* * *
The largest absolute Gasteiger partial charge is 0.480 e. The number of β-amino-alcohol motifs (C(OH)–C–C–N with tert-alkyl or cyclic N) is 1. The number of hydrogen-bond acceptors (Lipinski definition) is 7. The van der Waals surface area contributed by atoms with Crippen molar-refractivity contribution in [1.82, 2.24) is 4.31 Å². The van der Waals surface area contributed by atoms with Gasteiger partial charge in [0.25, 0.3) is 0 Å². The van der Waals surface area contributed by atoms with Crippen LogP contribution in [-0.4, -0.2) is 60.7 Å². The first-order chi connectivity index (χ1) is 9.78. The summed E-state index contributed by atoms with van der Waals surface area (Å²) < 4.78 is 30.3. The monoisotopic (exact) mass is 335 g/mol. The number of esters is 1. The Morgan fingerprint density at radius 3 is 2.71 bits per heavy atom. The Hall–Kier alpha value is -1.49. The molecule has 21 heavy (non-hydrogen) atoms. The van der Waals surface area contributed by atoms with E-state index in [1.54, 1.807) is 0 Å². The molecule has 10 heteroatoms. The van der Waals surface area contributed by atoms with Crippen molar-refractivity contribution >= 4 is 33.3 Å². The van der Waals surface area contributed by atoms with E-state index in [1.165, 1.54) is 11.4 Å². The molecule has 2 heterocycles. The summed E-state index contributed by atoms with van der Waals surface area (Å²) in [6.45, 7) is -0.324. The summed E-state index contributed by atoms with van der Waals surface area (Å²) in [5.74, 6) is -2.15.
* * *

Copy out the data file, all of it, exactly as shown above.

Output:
The largest absolute Gasteiger partial charge is 0.480 e. The number of β-amino-alcohol motifs (C(OH)–C–C–N with tert-alkyl or cyclic N) is 1. The number of hydrogen-bond acceptors (Lipinski definition) is 7. The van der Waals surface area contributed by atoms with Crippen molar-refractivity contribution in [1.82, 2.24) is 4.31 Å². The van der Waals surface area contributed by atoms with Gasteiger partial charge in [0.25, 0.3) is 0 Å². The van der Waals surface area contributed by atoms with Crippen LogP contribution in [-0.4, -0.2) is 60.7 Å². The first-order chi connectivity index (χ1) is 9.78. The summed E-state index contributed by atoms with van der Waals surface area (Å²) < 4.78 is 30.3. The monoisotopic (exact) mass is 335 g/mol. The number of esters is 1. The Morgan fingerprint density at radius 3 is 2.71 bits per heavy atom. The Hall–Kier alpha value is -1.49. The molecule has 21 heavy (non-hydrogen) atoms. The van der Waals surface area contributed by atoms with E-state index in [1.54, 1.807) is 0 Å². The molecule has 10 heteroatoms. The van der Waals surface area contributed by atoms with Crippen molar-refractivity contribution >= 4 is 33.3 Å². The van der Waals surface area contributed by atoms with E-state index in [1.165, 1.54) is 11.4 Å². The molecule has 2 heterocycles. The summed E-state index contributed by atoms with van der Waals surface area (Å²) in [6.45, 7) is -0.324. The summed E-state index contributed by atoms with van der Waals surface area (Å²) in [5.74, 6) is -2.15.